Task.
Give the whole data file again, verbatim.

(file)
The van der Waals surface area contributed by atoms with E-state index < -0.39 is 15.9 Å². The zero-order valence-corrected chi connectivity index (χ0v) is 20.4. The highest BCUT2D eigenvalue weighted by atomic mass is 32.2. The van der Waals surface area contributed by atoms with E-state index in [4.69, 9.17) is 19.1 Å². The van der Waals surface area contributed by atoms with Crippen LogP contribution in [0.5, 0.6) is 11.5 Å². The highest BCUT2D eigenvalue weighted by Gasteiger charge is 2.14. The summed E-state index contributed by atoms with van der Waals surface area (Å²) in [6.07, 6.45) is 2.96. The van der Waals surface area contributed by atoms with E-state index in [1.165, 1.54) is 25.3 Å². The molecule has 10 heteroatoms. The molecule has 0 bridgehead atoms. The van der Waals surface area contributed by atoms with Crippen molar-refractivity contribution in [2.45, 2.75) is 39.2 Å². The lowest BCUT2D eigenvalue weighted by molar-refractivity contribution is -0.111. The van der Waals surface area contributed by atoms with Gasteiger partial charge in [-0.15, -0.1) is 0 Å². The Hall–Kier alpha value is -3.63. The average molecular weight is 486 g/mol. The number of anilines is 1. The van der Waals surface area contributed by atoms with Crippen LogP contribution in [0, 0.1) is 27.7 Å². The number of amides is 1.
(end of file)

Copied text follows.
The van der Waals surface area contributed by atoms with E-state index < -0.39 is 15.9 Å². The zero-order valence-corrected chi connectivity index (χ0v) is 20.4. The highest BCUT2D eigenvalue weighted by atomic mass is 32.2. The van der Waals surface area contributed by atoms with E-state index in [4.69, 9.17) is 19.1 Å². The van der Waals surface area contributed by atoms with Crippen LogP contribution in [0.5, 0.6) is 11.5 Å². The highest BCUT2D eigenvalue weighted by Gasteiger charge is 2.14. The summed E-state index contributed by atoms with van der Waals surface area (Å²) in [6.07, 6.45) is 2.96. The van der Waals surface area contributed by atoms with E-state index in [1.165, 1.54) is 25.3 Å². The molecule has 10 heteroatoms. The molecule has 0 bridgehead atoms. The van der Waals surface area contributed by atoms with Crippen molar-refractivity contribution in [2.45, 2.75) is 39.2 Å². The lowest BCUT2D eigenvalue weighted by molar-refractivity contribution is -0.111. The van der Waals surface area contributed by atoms with Gasteiger partial charge in [-0.15, -0.1) is 0 Å². The Hall–Kier alpha value is -3.63. The average molecular weight is 486 g/mol. The number of anilines is 1. The van der Waals surface area contributed by atoms with Crippen LogP contribution in [0, 0.1) is 27.7 Å². The number of amides is 1.